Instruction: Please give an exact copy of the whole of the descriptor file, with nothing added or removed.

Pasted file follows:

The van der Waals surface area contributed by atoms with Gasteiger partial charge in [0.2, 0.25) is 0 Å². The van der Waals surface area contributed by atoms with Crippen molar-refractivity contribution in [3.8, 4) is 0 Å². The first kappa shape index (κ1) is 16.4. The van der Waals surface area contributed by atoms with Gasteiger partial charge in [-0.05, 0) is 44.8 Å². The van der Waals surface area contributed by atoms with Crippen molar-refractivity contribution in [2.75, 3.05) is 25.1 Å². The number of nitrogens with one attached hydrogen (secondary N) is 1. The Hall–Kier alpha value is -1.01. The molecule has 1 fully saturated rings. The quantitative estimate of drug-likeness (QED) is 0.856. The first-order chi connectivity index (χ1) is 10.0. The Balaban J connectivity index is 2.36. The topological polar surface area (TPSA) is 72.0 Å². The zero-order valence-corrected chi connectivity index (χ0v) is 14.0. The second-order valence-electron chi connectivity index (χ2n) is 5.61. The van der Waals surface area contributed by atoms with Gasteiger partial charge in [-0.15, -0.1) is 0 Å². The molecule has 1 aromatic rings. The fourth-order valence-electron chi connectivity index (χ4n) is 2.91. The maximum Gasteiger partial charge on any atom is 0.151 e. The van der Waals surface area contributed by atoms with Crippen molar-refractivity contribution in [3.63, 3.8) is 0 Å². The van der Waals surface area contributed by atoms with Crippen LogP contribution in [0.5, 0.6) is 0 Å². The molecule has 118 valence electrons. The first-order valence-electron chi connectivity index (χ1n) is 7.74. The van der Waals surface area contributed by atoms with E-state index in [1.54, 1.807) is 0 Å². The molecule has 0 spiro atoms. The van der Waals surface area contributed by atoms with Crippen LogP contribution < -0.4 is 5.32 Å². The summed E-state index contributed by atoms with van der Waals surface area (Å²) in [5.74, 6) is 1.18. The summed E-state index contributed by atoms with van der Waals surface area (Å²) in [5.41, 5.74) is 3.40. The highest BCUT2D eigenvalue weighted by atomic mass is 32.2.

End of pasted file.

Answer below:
The van der Waals surface area contributed by atoms with Gasteiger partial charge in [0.2, 0.25) is 0 Å². The van der Waals surface area contributed by atoms with Crippen molar-refractivity contribution in [3.8, 4) is 0 Å². The first kappa shape index (κ1) is 16.4. The van der Waals surface area contributed by atoms with Gasteiger partial charge in [-0.05, 0) is 44.8 Å². The van der Waals surface area contributed by atoms with Crippen molar-refractivity contribution in [2.75, 3.05) is 25.1 Å². The number of nitrogens with one attached hydrogen (secondary N) is 1. The Hall–Kier alpha value is -1.01. The molecule has 1 fully saturated rings. The quantitative estimate of drug-likeness (QED) is 0.856. The first-order chi connectivity index (χ1) is 10.0. The Balaban J connectivity index is 2.36. The topological polar surface area (TPSA) is 72.0 Å². The zero-order valence-corrected chi connectivity index (χ0v) is 14.0. The second-order valence-electron chi connectivity index (χ2n) is 5.61. The van der Waals surface area contributed by atoms with Gasteiger partial charge in [-0.15, -0.1) is 0 Å². The molecule has 1 aromatic rings. The fourth-order valence-electron chi connectivity index (χ4n) is 2.91. The maximum Gasteiger partial charge on any atom is 0.151 e. The van der Waals surface area contributed by atoms with Crippen molar-refractivity contribution in [3.63, 3.8) is 0 Å². The van der Waals surface area contributed by atoms with Crippen LogP contribution in [0.5, 0.6) is 0 Å². The molecule has 118 valence electrons. The first-order valence-electron chi connectivity index (χ1n) is 7.74. The van der Waals surface area contributed by atoms with E-state index in [1.54, 1.807) is 0 Å². The molecule has 0 spiro atoms. The van der Waals surface area contributed by atoms with Crippen LogP contribution < -0.4 is 5.32 Å². The summed E-state index contributed by atoms with van der Waals surface area (Å²) in [5.74, 6) is 1.18. The summed E-state index contributed by atoms with van der Waals surface area (Å²) in [5.41, 5.74) is 3.40. The highest BCUT2D eigenvalue weighted by atomic mass is 32.2.